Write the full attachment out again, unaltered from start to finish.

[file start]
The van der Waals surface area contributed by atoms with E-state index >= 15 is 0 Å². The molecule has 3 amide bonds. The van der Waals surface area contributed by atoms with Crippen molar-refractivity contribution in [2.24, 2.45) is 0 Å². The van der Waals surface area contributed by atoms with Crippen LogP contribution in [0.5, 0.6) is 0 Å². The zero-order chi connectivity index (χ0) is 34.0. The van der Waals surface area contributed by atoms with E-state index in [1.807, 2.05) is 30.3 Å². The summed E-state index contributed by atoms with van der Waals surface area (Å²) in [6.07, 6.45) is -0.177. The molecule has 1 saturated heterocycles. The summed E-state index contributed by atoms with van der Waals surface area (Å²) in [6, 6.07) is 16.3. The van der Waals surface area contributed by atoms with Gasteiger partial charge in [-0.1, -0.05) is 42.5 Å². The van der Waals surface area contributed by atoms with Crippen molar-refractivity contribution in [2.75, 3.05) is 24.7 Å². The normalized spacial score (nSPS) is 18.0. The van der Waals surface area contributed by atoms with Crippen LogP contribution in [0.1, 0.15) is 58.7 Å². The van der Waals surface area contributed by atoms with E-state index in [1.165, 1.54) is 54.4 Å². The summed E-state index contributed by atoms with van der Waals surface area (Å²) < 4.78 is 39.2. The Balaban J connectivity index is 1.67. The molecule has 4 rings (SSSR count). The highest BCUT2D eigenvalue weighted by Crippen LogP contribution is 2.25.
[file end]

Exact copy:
The van der Waals surface area contributed by atoms with E-state index >= 15 is 0 Å². The molecule has 3 amide bonds. The van der Waals surface area contributed by atoms with Crippen molar-refractivity contribution in [2.24, 2.45) is 0 Å². The van der Waals surface area contributed by atoms with Crippen LogP contribution in [0.5, 0.6) is 0 Å². The zero-order chi connectivity index (χ0) is 34.0. The van der Waals surface area contributed by atoms with E-state index in [1.807, 2.05) is 30.3 Å². The summed E-state index contributed by atoms with van der Waals surface area (Å²) in [6.07, 6.45) is -0.177. The molecule has 1 saturated heterocycles. The summed E-state index contributed by atoms with van der Waals surface area (Å²) in [6, 6.07) is 16.3. The van der Waals surface area contributed by atoms with Gasteiger partial charge in [-0.1, -0.05) is 42.5 Å². The van der Waals surface area contributed by atoms with Crippen molar-refractivity contribution in [2.75, 3.05) is 24.7 Å². The normalized spacial score (nSPS) is 18.0. The van der Waals surface area contributed by atoms with Crippen LogP contribution in [0.1, 0.15) is 58.7 Å². The van der Waals surface area contributed by atoms with E-state index in [1.165, 1.54) is 54.4 Å². The summed E-state index contributed by atoms with van der Waals surface area (Å²) < 4.78 is 39.2. The Balaban J connectivity index is 1.67. The molecule has 4 rings (SSSR count). The highest BCUT2D eigenvalue weighted by Crippen LogP contribution is 2.25.